Happy Chinese New Year! This is the year of the Rat, so if you're born in 1937, 1949, 1961, 1973, 1985 or 1997, this is your year.
Apart from the family reunion and consumption of too many cookies and cakes, Chinese New Year is very much about traditions and fashions.
My family isn't a very traditional family but there are still several practices that we observe. I'm not sure if the reasons behind them are the original ones but they are what we were taught.
1) We leave the lights in the house on overnight so that the God of Prosperity can find his way to us.
2) We don't sweep the floors on the first day of the new year in case we accidentally sweep the good luck away.
3) There is absolutely no arguing on this day. Everybody has to hold their tongues on this day. Even Aaron is 'indulged' so that he does not cry. So today, he got out of his car seat, too many bites of our cookies and too many walks 'outside'. We don't want to start the year off with any bitter tastes.
4) When we visit somebody else's home, we usually give them several mandarins and maybe some cookies or a packet of peanuts. They will give us something similar in return. The mandarins end up getting recycled from one house to another. Sometimes the other goodies are kept but they usually get given out to somebody as well to minimize the amount that we need to stock up on at home. The whole idea is about perpetuating the cycle of giving and receiving.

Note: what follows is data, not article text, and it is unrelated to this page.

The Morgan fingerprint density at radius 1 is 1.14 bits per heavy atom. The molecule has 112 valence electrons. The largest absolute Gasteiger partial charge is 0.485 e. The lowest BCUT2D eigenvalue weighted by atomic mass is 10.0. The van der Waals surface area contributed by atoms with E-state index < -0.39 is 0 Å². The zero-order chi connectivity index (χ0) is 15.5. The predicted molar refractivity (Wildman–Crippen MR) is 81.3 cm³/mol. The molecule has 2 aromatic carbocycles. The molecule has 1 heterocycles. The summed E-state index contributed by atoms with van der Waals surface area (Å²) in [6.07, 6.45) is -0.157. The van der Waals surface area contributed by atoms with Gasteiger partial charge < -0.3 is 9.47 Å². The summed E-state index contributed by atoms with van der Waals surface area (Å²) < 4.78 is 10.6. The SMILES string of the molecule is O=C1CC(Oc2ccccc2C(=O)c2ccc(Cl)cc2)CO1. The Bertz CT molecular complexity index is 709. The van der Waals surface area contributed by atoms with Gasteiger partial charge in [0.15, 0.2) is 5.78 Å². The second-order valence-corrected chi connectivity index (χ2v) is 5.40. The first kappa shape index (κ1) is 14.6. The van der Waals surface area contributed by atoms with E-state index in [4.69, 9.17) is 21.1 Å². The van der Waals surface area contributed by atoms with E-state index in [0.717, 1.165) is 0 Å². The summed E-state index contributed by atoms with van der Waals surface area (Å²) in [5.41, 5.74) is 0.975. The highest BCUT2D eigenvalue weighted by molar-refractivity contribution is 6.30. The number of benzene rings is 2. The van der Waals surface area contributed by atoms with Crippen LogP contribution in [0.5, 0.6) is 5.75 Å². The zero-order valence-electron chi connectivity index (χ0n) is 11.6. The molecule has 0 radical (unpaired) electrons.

5) Nobody wears black on this day. If possible, we dress in red or any colour related to red. Supposedly, red is traditionally worn to chase away some monster....this is some ancient chinese myth. I don't know much about it at all, we just all reach for the red clothes.
Thats about all I can remember that we do. Other families will have many more traditions like being vegetarian for a day and also special prayers.
The first day of Chinese New Year is also when many people will wear new clothes. In the past, my parents told me that it is the only time during the year that they would receive any new clothes to wear. These days, people are more casual and will not always be in brand new clothes. They do try to have some chinese element on it if they can. I wore a Cheongsam (also called Qipao) from 37 years ago. My mother had this made from some material she received as a wedding present.
The most well dressed people on this day are usually my grandparents. My grandmother is wearing the traditional Sam Fu (literally, shirt and pants) and my grandfather is just in a new red shirt. They still look like a beautiful couple don't they?